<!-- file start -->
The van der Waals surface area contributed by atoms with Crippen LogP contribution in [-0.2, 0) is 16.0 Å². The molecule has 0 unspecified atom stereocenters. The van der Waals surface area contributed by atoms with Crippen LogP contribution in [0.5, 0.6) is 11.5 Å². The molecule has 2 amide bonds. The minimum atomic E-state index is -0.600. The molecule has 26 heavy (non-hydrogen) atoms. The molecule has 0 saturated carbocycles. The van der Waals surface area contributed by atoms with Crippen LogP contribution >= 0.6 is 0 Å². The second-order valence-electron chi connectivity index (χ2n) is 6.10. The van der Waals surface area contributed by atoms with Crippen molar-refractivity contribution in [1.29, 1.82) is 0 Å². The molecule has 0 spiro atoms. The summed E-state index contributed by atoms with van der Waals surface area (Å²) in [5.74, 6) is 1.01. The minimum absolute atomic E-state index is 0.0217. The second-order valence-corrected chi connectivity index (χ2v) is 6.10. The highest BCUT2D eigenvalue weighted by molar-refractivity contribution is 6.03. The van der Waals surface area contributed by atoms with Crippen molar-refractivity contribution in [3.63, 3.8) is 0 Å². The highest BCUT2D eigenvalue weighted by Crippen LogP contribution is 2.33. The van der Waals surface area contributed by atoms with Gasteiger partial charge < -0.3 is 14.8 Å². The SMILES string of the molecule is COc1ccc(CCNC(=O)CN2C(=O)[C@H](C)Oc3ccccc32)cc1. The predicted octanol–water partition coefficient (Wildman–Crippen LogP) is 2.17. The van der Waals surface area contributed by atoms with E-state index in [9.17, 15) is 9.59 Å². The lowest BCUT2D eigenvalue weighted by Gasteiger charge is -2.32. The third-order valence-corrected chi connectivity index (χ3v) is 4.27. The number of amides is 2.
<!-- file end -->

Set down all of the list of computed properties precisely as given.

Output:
The van der Waals surface area contributed by atoms with Crippen LogP contribution in [-0.2, 0) is 16.0 Å². The molecule has 0 unspecified atom stereocenters. The van der Waals surface area contributed by atoms with Crippen LogP contribution in [0.5, 0.6) is 11.5 Å². The molecule has 2 amide bonds. The minimum atomic E-state index is -0.600. The molecule has 26 heavy (non-hydrogen) atoms. The molecule has 0 saturated carbocycles. The van der Waals surface area contributed by atoms with Crippen LogP contribution >= 0.6 is 0 Å². The second-order valence-electron chi connectivity index (χ2n) is 6.10. The van der Waals surface area contributed by atoms with Crippen molar-refractivity contribution in [1.29, 1.82) is 0 Å². The molecule has 0 spiro atoms. The summed E-state index contributed by atoms with van der Waals surface area (Å²) in [5.74, 6) is 1.01. The minimum absolute atomic E-state index is 0.0217. The second-order valence-corrected chi connectivity index (χ2v) is 6.10. The highest BCUT2D eigenvalue weighted by molar-refractivity contribution is 6.03. The van der Waals surface area contributed by atoms with Crippen molar-refractivity contribution in [3.63, 3.8) is 0 Å². The highest BCUT2D eigenvalue weighted by Crippen LogP contribution is 2.33. The van der Waals surface area contributed by atoms with Gasteiger partial charge < -0.3 is 14.8 Å². The SMILES string of the molecule is COc1ccc(CCNC(=O)CN2C(=O)[C@H](C)Oc3ccccc32)cc1. The predicted octanol–water partition coefficient (Wildman–Crippen LogP) is 2.17. The van der Waals surface area contributed by atoms with E-state index in [9.17, 15) is 9.59 Å². The lowest BCUT2D eigenvalue weighted by Gasteiger charge is -2.32. The third-order valence-corrected chi connectivity index (χ3v) is 4.27. The number of amides is 2.